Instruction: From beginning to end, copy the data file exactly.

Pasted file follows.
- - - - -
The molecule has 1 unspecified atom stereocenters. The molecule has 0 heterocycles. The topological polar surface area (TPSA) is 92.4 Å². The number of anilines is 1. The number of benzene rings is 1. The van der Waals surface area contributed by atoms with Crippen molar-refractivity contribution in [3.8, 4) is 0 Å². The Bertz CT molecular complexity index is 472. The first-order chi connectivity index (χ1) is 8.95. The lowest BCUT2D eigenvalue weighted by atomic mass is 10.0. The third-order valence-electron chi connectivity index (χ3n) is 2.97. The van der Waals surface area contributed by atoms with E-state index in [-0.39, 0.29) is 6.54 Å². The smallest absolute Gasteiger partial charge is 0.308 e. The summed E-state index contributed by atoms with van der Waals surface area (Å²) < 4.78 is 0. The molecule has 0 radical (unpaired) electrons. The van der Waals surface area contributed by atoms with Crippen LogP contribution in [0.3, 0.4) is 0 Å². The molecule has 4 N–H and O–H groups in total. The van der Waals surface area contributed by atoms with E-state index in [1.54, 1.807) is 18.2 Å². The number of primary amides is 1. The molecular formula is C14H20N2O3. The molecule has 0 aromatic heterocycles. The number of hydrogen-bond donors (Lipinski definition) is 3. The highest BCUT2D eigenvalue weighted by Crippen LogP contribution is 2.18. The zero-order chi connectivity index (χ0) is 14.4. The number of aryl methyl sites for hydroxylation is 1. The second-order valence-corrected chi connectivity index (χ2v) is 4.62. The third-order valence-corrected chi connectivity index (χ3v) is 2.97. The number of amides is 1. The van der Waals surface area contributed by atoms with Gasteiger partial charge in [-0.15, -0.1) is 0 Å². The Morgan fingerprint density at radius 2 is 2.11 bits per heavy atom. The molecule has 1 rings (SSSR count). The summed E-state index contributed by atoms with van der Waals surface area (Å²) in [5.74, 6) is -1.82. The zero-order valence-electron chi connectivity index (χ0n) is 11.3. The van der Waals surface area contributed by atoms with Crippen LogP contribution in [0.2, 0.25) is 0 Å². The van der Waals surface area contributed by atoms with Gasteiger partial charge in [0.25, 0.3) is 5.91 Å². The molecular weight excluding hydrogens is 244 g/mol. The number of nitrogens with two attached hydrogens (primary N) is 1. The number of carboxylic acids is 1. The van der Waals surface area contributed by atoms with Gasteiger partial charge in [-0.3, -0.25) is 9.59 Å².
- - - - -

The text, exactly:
The molecule has 1 unspecified atom stereocenters. The molecule has 0 heterocycles. The topological polar surface area (TPSA) is 92.4 Å². The number of anilines is 1. The number of benzene rings is 1. The van der Waals surface area contributed by atoms with Crippen molar-refractivity contribution in [3.8, 4) is 0 Å². The Bertz CT molecular complexity index is 472. The first-order chi connectivity index (χ1) is 8.95. The lowest BCUT2D eigenvalue weighted by atomic mass is 10.0. The third-order valence-electron chi connectivity index (χ3n) is 2.97. The van der Waals surface area contributed by atoms with E-state index in [-0.39, 0.29) is 6.54 Å². The smallest absolute Gasteiger partial charge is 0.308 e. The summed E-state index contributed by atoms with van der Waals surface area (Å²) < 4.78 is 0. The molecule has 0 radical (unpaired) electrons. The van der Waals surface area contributed by atoms with Crippen LogP contribution in [0.3, 0.4) is 0 Å². The molecule has 4 N–H and O–H groups in total. The van der Waals surface area contributed by atoms with E-state index in [1.54, 1.807) is 18.2 Å². The number of primary amides is 1. The molecular formula is C14H20N2O3. The molecule has 0 aromatic heterocycles. The number of hydrogen-bond donors (Lipinski definition) is 3. The highest BCUT2D eigenvalue weighted by Crippen LogP contribution is 2.18. The zero-order chi connectivity index (χ0) is 14.4. The number of aryl methyl sites for hydroxylation is 1. The second-order valence-corrected chi connectivity index (χ2v) is 4.62. The third-order valence-corrected chi connectivity index (χ3v) is 2.97. The number of amides is 1. The van der Waals surface area contributed by atoms with Gasteiger partial charge in [-0.15, -0.1) is 0 Å². The Morgan fingerprint density at radius 2 is 2.11 bits per heavy atom. The molecule has 1 rings (SSSR count). The summed E-state index contributed by atoms with van der Waals surface area (Å²) in [5.74, 6) is -1.82. The zero-order valence-electron chi connectivity index (χ0n) is 11.3. The van der Waals surface area contributed by atoms with Crippen LogP contribution in [0.2, 0.25) is 0 Å². The van der Waals surface area contributed by atoms with Gasteiger partial charge in [0.25, 0.3) is 5.91 Å². The molecular weight excluding hydrogens is 244 g/mol. The number of nitrogens with two attached hydrogens (primary N) is 1. The number of carboxylic acids is 1. The van der Waals surface area contributed by atoms with Gasteiger partial charge in [-0.3, -0.25) is 9.59 Å².